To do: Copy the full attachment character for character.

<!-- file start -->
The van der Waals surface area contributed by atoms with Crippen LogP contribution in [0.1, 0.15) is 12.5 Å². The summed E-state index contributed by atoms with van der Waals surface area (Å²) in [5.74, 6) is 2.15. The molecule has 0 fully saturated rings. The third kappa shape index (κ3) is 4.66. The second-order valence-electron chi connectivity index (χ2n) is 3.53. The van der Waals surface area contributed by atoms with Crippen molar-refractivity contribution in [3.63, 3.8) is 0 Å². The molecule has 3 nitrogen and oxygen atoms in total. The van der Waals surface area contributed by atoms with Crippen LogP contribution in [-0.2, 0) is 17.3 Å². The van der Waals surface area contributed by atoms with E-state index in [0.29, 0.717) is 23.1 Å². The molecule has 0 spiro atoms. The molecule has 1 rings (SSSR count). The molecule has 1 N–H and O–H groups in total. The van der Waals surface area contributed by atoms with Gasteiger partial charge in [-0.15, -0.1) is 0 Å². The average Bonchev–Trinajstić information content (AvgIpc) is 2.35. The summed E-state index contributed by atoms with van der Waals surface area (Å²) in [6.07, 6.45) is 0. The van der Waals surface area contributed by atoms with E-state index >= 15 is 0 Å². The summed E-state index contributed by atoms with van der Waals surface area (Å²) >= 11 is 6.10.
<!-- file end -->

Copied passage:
The van der Waals surface area contributed by atoms with Crippen LogP contribution in [0.1, 0.15) is 12.5 Å². The summed E-state index contributed by atoms with van der Waals surface area (Å²) in [5.74, 6) is 2.15. The molecule has 0 fully saturated rings. The third kappa shape index (κ3) is 4.66. The second-order valence-electron chi connectivity index (χ2n) is 3.53. The van der Waals surface area contributed by atoms with Crippen molar-refractivity contribution in [3.63, 3.8) is 0 Å². The molecule has 3 nitrogen and oxygen atoms in total. The van der Waals surface area contributed by atoms with Crippen LogP contribution in [-0.2, 0) is 17.3 Å². The van der Waals surface area contributed by atoms with E-state index in [0.29, 0.717) is 23.1 Å². The molecule has 0 spiro atoms. The molecule has 1 rings (SSSR count). The molecule has 1 N–H and O–H groups in total. The van der Waals surface area contributed by atoms with Gasteiger partial charge in [-0.15, -0.1) is 0 Å². The average Bonchev–Trinajstić information content (AvgIpc) is 2.35. The summed E-state index contributed by atoms with van der Waals surface area (Å²) in [6.07, 6.45) is 0. The van der Waals surface area contributed by atoms with E-state index >= 15 is 0 Å². The summed E-state index contributed by atoms with van der Waals surface area (Å²) >= 11 is 6.10.